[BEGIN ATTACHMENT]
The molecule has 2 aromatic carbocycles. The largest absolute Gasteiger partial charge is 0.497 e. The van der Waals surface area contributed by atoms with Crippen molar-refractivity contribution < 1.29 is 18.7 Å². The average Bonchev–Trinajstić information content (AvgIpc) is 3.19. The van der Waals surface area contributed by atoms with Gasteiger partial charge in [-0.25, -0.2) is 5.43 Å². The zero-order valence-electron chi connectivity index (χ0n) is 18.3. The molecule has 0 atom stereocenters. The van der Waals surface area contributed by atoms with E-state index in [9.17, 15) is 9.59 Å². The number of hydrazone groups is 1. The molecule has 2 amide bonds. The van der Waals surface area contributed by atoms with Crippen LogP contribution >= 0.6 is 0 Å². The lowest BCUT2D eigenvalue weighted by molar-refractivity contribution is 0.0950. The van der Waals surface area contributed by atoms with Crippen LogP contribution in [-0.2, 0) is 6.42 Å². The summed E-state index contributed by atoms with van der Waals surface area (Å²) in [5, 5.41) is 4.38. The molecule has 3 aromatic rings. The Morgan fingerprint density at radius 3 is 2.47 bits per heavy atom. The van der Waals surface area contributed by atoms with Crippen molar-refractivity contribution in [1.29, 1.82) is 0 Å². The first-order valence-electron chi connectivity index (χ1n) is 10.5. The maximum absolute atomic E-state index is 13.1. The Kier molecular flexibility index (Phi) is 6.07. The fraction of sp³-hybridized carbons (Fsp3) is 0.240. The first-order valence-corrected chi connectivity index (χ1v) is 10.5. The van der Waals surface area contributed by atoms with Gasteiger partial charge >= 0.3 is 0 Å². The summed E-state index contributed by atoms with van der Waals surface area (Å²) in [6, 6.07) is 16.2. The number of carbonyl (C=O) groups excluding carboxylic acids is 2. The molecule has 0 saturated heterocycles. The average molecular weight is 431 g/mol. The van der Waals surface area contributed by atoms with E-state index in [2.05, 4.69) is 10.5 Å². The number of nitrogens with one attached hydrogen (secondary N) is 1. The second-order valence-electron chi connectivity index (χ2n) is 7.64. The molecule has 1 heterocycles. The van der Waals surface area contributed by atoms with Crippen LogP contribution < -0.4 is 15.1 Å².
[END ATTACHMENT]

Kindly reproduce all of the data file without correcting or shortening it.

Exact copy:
The molecule has 2 aromatic carbocycles. The largest absolute Gasteiger partial charge is 0.497 e. The van der Waals surface area contributed by atoms with Crippen molar-refractivity contribution < 1.29 is 18.7 Å². The average Bonchev–Trinajstić information content (AvgIpc) is 3.19. The van der Waals surface area contributed by atoms with Gasteiger partial charge in [-0.25, -0.2) is 5.43 Å². The zero-order valence-electron chi connectivity index (χ0n) is 18.3. The molecule has 0 atom stereocenters. The van der Waals surface area contributed by atoms with E-state index in [9.17, 15) is 9.59 Å². The number of hydrazone groups is 1. The molecule has 2 amide bonds. The van der Waals surface area contributed by atoms with Crippen LogP contribution >= 0.6 is 0 Å². The lowest BCUT2D eigenvalue weighted by molar-refractivity contribution is 0.0950. The van der Waals surface area contributed by atoms with Crippen LogP contribution in [-0.2, 0) is 6.42 Å². The summed E-state index contributed by atoms with van der Waals surface area (Å²) in [5, 5.41) is 4.38. The molecule has 3 aromatic rings. The Morgan fingerprint density at radius 3 is 2.47 bits per heavy atom. The van der Waals surface area contributed by atoms with Crippen molar-refractivity contribution in [1.29, 1.82) is 0 Å². The first-order valence-electron chi connectivity index (χ1n) is 10.5. The maximum absolute atomic E-state index is 13.1. The Kier molecular flexibility index (Phi) is 6.07. The fraction of sp³-hybridized carbons (Fsp3) is 0.240. The first-order valence-corrected chi connectivity index (χ1v) is 10.5. The van der Waals surface area contributed by atoms with Gasteiger partial charge >= 0.3 is 0 Å². The summed E-state index contributed by atoms with van der Waals surface area (Å²) in [6, 6.07) is 16.2. The number of carbonyl (C=O) groups excluding carboxylic acids is 2. The molecule has 0 saturated heterocycles. The average molecular weight is 431 g/mol. The van der Waals surface area contributed by atoms with E-state index in [2.05, 4.69) is 10.5 Å². The number of nitrogens with one attached hydrogen (secondary N) is 1. The second-order valence-electron chi connectivity index (χ2n) is 7.64. The molecule has 1 heterocycles. The van der Waals surface area contributed by atoms with Crippen LogP contribution < -0.4 is 15.1 Å².